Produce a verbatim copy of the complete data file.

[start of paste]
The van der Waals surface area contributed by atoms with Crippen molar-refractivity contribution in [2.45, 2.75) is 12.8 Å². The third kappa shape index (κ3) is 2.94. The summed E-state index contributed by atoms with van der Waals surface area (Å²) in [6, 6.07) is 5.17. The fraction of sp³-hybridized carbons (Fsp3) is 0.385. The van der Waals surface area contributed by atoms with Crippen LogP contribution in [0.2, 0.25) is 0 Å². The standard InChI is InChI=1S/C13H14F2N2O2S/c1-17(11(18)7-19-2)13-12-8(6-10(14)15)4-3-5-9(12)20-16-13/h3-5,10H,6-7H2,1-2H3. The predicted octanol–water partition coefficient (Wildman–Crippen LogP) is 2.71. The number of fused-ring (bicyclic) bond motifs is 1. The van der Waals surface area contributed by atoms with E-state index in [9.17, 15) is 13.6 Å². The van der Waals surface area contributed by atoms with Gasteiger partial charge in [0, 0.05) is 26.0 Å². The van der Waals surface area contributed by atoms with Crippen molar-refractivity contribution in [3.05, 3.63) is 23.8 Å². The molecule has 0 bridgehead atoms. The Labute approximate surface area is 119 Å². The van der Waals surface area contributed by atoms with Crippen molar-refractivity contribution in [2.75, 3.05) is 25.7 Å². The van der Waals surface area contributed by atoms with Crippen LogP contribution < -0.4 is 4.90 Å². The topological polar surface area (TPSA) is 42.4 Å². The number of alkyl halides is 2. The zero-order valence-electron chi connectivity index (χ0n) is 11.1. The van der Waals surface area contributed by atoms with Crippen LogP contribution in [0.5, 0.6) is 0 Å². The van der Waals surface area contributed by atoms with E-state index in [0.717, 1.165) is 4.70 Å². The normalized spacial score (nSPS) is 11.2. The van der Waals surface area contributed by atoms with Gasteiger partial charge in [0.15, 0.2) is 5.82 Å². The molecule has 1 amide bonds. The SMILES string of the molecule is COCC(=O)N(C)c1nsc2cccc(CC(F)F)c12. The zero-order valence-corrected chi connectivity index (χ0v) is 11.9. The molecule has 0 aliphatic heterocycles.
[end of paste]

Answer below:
The van der Waals surface area contributed by atoms with Crippen molar-refractivity contribution in [2.45, 2.75) is 12.8 Å². The third kappa shape index (κ3) is 2.94. The summed E-state index contributed by atoms with van der Waals surface area (Å²) in [6, 6.07) is 5.17. The fraction of sp³-hybridized carbons (Fsp3) is 0.385. The van der Waals surface area contributed by atoms with Crippen LogP contribution in [0.2, 0.25) is 0 Å². The standard InChI is InChI=1S/C13H14F2N2O2S/c1-17(11(18)7-19-2)13-12-8(6-10(14)15)4-3-5-9(12)20-16-13/h3-5,10H,6-7H2,1-2H3. The predicted octanol–water partition coefficient (Wildman–Crippen LogP) is 2.71. The number of fused-ring (bicyclic) bond motifs is 1. The van der Waals surface area contributed by atoms with E-state index in [9.17, 15) is 13.6 Å². The van der Waals surface area contributed by atoms with Gasteiger partial charge in [0, 0.05) is 26.0 Å². The van der Waals surface area contributed by atoms with Crippen molar-refractivity contribution in [3.05, 3.63) is 23.8 Å². The molecule has 0 bridgehead atoms. The Labute approximate surface area is 119 Å². The van der Waals surface area contributed by atoms with Crippen molar-refractivity contribution in [2.75, 3.05) is 25.7 Å². The van der Waals surface area contributed by atoms with Crippen LogP contribution < -0.4 is 4.90 Å². The topological polar surface area (TPSA) is 42.4 Å². The number of alkyl halides is 2. The zero-order valence-electron chi connectivity index (χ0n) is 11.1. The van der Waals surface area contributed by atoms with Crippen LogP contribution in [0.5, 0.6) is 0 Å². The van der Waals surface area contributed by atoms with E-state index in [0.717, 1.165) is 4.70 Å². The normalized spacial score (nSPS) is 11.2. The van der Waals surface area contributed by atoms with Gasteiger partial charge in [0.15, 0.2) is 5.82 Å². The molecule has 1 amide bonds. The SMILES string of the molecule is COCC(=O)N(C)c1nsc2cccc(CC(F)F)c12. The zero-order valence-corrected chi connectivity index (χ0v) is 11.9. The molecule has 0 aliphatic heterocycles.